So, the first analysis– do you spend time in any of these situations? The first two, guys are at risk for Monkey Dance and women, in general, at risk for unwanted touching. The third, the violence could be extreme, random, and not even aimed at you. Wrong place, wrong time could put you in front of a bullet.
The fourth is rare, sort of, and not bad, unless you are stupid. Every so often something very, very bad happens when some college kids decide to go slumming at a biker or barrio bar. They don’t know the rules. If they had the humility to realize that, keep their mouths shut and be respectful, it’s not bad. But that seems to be a rare combination of virtues in that demographic. Some of us go into wildly different cultures with some regularity and make friends. What we have in common is the ability to be respectful and shut the hell up.
There is fifth place, too: predatory violence happens in lonely places, without witnesses.
Second analysis: do you spend time with violent people? If your husband has beaten you in the past he will do so in the future. If you decided to marry your prison pen pal child molester, he will molest your children when you have them. If your asshole roommate gets in fights every weekend and you go out drinking with him, you will get into fights.
Third analysis: What kind of target do I look like? Big guys who look tough are Monkey Danced on more than little guys. Win or lose with the big guy, you score points on ‘heart’. Win with the little guy and you just beat a child– no rep in that. Worse if the little guy beats you. People who are uncomfortable in their own skin (reads as weak) and labile (literally translates as ‘lippy’ but a psychology term for showing emotion) are bully targets.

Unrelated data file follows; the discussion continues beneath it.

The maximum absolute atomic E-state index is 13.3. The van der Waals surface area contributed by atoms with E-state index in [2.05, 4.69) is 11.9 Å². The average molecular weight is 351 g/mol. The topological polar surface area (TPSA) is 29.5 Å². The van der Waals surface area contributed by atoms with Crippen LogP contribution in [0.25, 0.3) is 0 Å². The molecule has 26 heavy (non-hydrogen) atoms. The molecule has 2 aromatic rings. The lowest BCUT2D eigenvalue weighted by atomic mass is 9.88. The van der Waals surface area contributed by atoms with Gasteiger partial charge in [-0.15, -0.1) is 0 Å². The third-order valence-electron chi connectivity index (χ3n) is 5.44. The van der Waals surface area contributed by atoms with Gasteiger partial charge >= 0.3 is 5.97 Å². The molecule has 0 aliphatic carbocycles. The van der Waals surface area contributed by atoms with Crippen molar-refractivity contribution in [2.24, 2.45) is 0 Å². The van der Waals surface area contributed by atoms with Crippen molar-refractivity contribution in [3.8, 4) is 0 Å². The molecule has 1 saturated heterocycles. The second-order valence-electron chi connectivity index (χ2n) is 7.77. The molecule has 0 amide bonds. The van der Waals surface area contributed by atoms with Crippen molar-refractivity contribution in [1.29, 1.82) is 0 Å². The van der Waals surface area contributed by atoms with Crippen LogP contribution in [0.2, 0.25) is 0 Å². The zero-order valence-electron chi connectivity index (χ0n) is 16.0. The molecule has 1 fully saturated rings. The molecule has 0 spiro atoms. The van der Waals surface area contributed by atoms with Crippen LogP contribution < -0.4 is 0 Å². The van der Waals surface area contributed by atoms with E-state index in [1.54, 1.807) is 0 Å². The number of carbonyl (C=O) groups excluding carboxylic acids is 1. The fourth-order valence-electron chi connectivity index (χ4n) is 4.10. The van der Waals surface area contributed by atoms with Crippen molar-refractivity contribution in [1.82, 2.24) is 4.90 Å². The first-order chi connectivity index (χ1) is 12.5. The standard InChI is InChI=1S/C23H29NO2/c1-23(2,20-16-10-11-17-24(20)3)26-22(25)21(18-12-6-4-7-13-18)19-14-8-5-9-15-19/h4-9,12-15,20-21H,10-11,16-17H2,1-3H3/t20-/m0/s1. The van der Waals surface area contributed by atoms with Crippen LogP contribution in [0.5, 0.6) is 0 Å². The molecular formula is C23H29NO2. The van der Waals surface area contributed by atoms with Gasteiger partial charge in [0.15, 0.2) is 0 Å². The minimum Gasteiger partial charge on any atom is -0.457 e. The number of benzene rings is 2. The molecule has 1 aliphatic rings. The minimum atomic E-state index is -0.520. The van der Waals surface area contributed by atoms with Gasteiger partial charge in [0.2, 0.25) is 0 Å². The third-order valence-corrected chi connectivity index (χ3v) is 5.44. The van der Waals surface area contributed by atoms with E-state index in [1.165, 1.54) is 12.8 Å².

People who, again, are uncomfortable in their own skin, awkward, inattentive and hesitant, are primary targets for predators. Resource predators, the most common, are just in it for the money.
This is the part where you need to understand statistics. Even in a war zone, actual violence is not 24/7. Most people who go to war do not die or get injured and many never even see action. Because you can predict the type does not mean you can predict the event . I am fairly certain that if 130 people died on a jet plane, the cause was probably a plane wreck… but that is no indicator that any given plane will wreck.
Lastly are the outliers, and this is important. There are types of violence that do not follow common patterns. Sometimes that is deliberate. An insecure member of a violent group may do something completely outside the rules of normal social violence to get a reputation for being ‘hard’ too crazy to mess with. It is often a display of extreme violence against someone who would not normally be seen as a legitimate target– like stomping a baby.
If you have betrayed a group with a propensity to violence, that can trigger an extreme response… but this one is predictable, too.
There are random acts of group violence as bonding. Very, very rare but very, very violent. There is no victim profile for this.
Home invasion crimes, schizophrenic episodes… This stuff is rare and that makes it less predictable but raises the stakes. Obviously I concentrate on defending the high-end unpredictable stuff, because the predictable stuff is preventable